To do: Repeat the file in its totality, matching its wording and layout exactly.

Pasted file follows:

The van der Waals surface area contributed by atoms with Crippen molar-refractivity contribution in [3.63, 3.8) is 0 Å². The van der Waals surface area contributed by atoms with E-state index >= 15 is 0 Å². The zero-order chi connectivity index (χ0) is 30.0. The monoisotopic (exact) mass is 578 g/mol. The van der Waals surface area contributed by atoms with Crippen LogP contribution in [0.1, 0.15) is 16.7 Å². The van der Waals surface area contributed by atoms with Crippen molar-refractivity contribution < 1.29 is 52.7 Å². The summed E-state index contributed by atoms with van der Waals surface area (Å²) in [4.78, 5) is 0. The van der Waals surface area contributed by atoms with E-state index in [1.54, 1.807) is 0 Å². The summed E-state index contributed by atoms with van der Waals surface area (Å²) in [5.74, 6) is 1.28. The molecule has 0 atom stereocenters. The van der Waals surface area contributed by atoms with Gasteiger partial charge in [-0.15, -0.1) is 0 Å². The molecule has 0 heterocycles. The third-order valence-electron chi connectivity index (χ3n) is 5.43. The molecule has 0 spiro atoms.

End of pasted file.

The van der Waals surface area contributed by atoms with Crippen molar-refractivity contribution in [3.63, 3.8) is 0 Å². The van der Waals surface area contributed by atoms with E-state index >= 15 is 0 Å². The zero-order chi connectivity index (χ0) is 30.0. The monoisotopic (exact) mass is 578 g/mol. The van der Waals surface area contributed by atoms with Crippen LogP contribution in [0.1, 0.15) is 16.7 Å². The van der Waals surface area contributed by atoms with Crippen molar-refractivity contribution < 1.29 is 52.7 Å². The summed E-state index contributed by atoms with van der Waals surface area (Å²) in [4.78, 5) is 0. The van der Waals surface area contributed by atoms with E-state index in [1.54, 1.807) is 0 Å². The summed E-state index contributed by atoms with van der Waals surface area (Å²) in [5.74, 6) is 1.28. The molecule has 0 atom stereocenters. The van der Waals surface area contributed by atoms with Gasteiger partial charge in [-0.15, -0.1) is 0 Å². The molecule has 0 heterocycles. The third-order valence-electron chi connectivity index (χ3n) is 5.43. The molecule has 0 spiro atoms.